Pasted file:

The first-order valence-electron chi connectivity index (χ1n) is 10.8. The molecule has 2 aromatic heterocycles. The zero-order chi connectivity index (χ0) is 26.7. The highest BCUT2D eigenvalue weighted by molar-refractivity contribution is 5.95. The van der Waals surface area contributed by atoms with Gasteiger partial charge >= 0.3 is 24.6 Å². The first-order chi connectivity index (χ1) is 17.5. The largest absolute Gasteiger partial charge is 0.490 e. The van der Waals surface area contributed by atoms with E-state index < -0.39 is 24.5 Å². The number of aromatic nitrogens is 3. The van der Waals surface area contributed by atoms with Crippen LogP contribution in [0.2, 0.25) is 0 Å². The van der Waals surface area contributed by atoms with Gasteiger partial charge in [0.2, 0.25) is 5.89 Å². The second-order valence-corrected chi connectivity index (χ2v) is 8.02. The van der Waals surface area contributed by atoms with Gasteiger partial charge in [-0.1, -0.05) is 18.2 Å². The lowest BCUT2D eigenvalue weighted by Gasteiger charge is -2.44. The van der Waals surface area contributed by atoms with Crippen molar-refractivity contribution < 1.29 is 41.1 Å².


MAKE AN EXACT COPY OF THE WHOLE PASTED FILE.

The first-order valence-electron chi connectivity index (χ1n) is 10.8. The molecule has 2 aromatic heterocycles. The zero-order chi connectivity index (χ0) is 26.7. The highest BCUT2D eigenvalue weighted by molar-refractivity contribution is 5.95. The van der Waals surface area contributed by atoms with Gasteiger partial charge >= 0.3 is 24.6 Å². The first-order chi connectivity index (χ1) is 17.5. The largest absolute Gasteiger partial charge is 0.490 e. The van der Waals surface area contributed by atoms with E-state index < -0.39 is 24.5 Å². The number of aromatic nitrogens is 3. The van der Waals surface area contributed by atoms with Crippen LogP contribution in [0.2, 0.25) is 0 Å². The van der Waals surface area contributed by atoms with Gasteiger partial charge in [0.2, 0.25) is 5.89 Å². The second-order valence-corrected chi connectivity index (χ2v) is 8.02. The van der Waals surface area contributed by atoms with Gasteiger partial charge in [-0.1, -0.05) is 18.2 Å². The lowest BCUT2D eigenvalue weighted by Gasteiger charge is -2.44. The van der Waals surface area contributed by atoms with Crippen molar-refractivity contribution < 1.29 is 41.1 Å².